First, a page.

On May 17, 1954, the Supreme Court ruling on Brown v. Board of Education, legally desegregating schools in the US. Supposedly. (Here's the Wikipedia article.)
We Are Respectable Negroes wrote yesterday asking if we're products of Brown v. Board of Education.
I suppose it's telling that I started thinking about Brown v. Board this morning when I heard an NPR conversation with a woman (I was half asleep and don't remember her name, sorry) about being a product of Brown v. Board.
As a white woman who grew up in the 60s, in Northern California, I wonder in what ways I'm a product of Brown v. Board.
When I was starting elementary school, my school was torn down for earthquake issues, and we were bussed to a school in a slightly poorer neighborhood. At the time, I remember one Black family in my neighborhood, on one side of a highway, and one other Black student in my class. In the other school, on the other side of the highway, I don't remember more Black students.
By third grade, the school in my neighborhood was built anew, in the latest school fashion, and we were all back there halfway through the school year, including the kids from the poorer neighborhood across the highway. But still, I only remember one more Black student in my class. I do remember about that time that I spent my reading group time "tutoring" a boy from El Salvador in reading. (I feel so bad that I was assigned this task, and that he wasn't taught by someone who knew how to teach. I suspect it had to do with the teacher not having other resources, and our school being unprepared to teach students for whom English is a second language. I hope things turned out okay for him despite me.) I don't remember many Asian students in my grammar school, either.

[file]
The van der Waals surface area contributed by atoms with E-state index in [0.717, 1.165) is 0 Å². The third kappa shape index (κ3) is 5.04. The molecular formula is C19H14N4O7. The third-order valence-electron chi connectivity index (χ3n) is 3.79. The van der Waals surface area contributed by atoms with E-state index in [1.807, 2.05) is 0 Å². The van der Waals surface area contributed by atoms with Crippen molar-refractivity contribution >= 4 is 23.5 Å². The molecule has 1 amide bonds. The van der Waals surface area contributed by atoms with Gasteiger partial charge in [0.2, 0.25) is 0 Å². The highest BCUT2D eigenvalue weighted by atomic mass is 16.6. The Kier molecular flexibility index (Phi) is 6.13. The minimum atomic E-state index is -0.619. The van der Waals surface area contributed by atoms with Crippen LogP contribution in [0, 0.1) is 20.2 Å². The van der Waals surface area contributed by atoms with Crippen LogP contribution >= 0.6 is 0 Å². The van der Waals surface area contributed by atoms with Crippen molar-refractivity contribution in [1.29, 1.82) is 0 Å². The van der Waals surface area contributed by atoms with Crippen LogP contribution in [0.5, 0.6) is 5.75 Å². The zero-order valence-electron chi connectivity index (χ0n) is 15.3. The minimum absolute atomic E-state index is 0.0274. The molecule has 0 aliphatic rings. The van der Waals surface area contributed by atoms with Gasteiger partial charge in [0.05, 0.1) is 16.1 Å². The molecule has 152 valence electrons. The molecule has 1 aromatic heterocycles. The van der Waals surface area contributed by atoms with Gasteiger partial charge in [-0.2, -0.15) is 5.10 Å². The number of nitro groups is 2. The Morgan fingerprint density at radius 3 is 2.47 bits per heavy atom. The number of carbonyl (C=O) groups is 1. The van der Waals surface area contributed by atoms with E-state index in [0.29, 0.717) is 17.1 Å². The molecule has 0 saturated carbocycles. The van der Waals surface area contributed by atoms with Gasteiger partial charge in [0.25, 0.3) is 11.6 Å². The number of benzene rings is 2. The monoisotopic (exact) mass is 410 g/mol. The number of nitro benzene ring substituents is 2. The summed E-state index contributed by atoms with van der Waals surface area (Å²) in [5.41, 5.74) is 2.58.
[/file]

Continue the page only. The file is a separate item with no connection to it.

By the time I was in middle school, there were a lot more Asian and Black students; I remember seeing the Korean girls reading their comics in the lunch areas and not understanding.
But I was put in a special classroom, and I'm pretty sure just about all of us there were white, and most of us there were from the wealthier side of the highway and tracks.
In high school, I was in a much more diverse school, but most of my classes weren't diverse because as a white girl from the wealthier side of the highway and tracks, I was tracked into college prep classes (though not AP classes), while most of the Black and Hispanic kids were tracked into non-college prep. The Asian kids and white kids from the poorer side of the highway and tracks were in both college prep and non-college prep classes, depending, I think, on their parents' advocacy and such. For example, my high school had, I think, three or four Black teachers, two in English, one in athletics, and one, I think, in shop. I remember that one of the Black teachers had to really advocate for her children to be in the college prep track, and if I was aware of it, it must have been a huge deal.
So how am I a product of Brown v. Board?
I'd guess the biggest thing was that most Black students in my area were tracked into non-college prep courses, and weren't given the same opportunities that more white students had.
I wondered as a kid if the bussing I experienced was the same as the busing I vaguely heard about on the news where there was or had been newsworthy conflicts. Was my school torn down and rebuilt as a way to integrate it further? It had that effect somewhat, but mostly because the other school was closed and the grounds sold off for condo development. But I think now that it was really about earthquake issues.
I guess the bussing was the one thing I learned at the time about Brown v. Board because it was on the news.
So, other USians, how are you a product of Brown v. Board?